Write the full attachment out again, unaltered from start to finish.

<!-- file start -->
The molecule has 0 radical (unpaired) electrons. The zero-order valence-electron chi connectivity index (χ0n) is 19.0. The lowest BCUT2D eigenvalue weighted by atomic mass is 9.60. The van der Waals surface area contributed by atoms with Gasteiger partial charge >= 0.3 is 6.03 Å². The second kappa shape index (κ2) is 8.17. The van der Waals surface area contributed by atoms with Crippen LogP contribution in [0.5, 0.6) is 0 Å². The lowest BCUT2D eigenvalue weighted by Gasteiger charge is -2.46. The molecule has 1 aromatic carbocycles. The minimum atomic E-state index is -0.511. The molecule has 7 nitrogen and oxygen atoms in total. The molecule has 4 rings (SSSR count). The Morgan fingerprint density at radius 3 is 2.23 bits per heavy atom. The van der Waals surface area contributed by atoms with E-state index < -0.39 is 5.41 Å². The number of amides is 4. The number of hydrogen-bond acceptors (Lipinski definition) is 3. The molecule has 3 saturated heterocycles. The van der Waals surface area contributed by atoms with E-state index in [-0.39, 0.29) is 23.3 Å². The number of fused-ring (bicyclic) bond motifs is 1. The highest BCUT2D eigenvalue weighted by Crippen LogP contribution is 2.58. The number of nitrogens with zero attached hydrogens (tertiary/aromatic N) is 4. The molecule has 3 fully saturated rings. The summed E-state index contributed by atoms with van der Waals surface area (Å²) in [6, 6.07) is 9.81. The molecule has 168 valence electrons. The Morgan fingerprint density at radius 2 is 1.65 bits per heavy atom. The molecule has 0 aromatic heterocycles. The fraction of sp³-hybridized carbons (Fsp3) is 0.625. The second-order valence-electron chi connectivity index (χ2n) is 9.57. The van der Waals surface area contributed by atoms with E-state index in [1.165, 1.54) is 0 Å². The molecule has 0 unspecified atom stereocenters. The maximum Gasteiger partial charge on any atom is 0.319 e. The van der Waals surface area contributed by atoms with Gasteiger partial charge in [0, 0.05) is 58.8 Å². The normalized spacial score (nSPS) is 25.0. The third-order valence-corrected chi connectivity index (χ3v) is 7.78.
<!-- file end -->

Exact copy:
The molecule has 0 radical (unpaired) electrons. The zero-order valence-electron chi connectivity index (χ0n) is 19.0. The lowest BCUT2D eigenvalue weighted by atomic mass is 9.60. The van der Waals surface area contributed by atoms with Gasteiger partial charge >= 0.3 is 6.03 Å². The second kappa shape index (κ2) is 8.17. The van der Waals surface area contributed by atoms with Crippen LogP contribution in [0.5, 0.6) is 0 Å². The lowest BCUT2D eigenvalue weighted by Gasteiger charge is -2.46. The molecule has 1 aromatic carbocycles. The minimum atomic E-state index is -0.511. The molecule has 7 nitrogen and oxygen atoms in total. The molecule has 4 rings (SSSR count). The Morgan fingerprint density at radius 3 is 2.23 bits per heavy atom. The van der Waals surface area contributed by atoms with E-state index < -0.39 is 5.41 Å². The number of amides is 4. The number of hydrogen-bond acceptors (Lipinski definition) is 3. The molecule has 3 saturated heterocycles. The van der Waals surface area contributed by atoms with E-state index in [-0.39, 0.29) is 23.3 Å². The number of fused-ring (bicyclic) bond motifs is 1. The highest BCUT2D eigenvalue weighted by Crippen LogP contribution is 2.58. The number of nitrogens with zero attached hydrogens (tertiary/aromatic N) is 4. The molecule has 3 fully saturated rings. The summed E-state index contributed by atoms with van der Waals surface area (Å²) in [6, 6.07) is 9.81. The molecule has 168 valence electrons. The Morgan fingerprint density at radius 2 is 1.65 bits per heavy atom. The molecule has 0 aromatic heterocycles. The fraction of sp³-hybridized carbons (Fsp3) is 0.625. The second-order valence-electron chi connectivity index (χ2n) is 9.57. The van der Waals surface area contributed by atoms with E-state index in [1.165, 1.54) is 0 Å². The molecule has 0 unspecified atom stereocenters. The maximum Gasteiger partial charge on any atom is 0.319 e. The van der Waals surface area contributed by atoms with Gasteiger partial charge in [0, 0.05) is 58.8 Å². The normalized spacial score (nSPS) is 25.0. The third-order valence-corrected chi connectivity index (χ3v) is 7.78.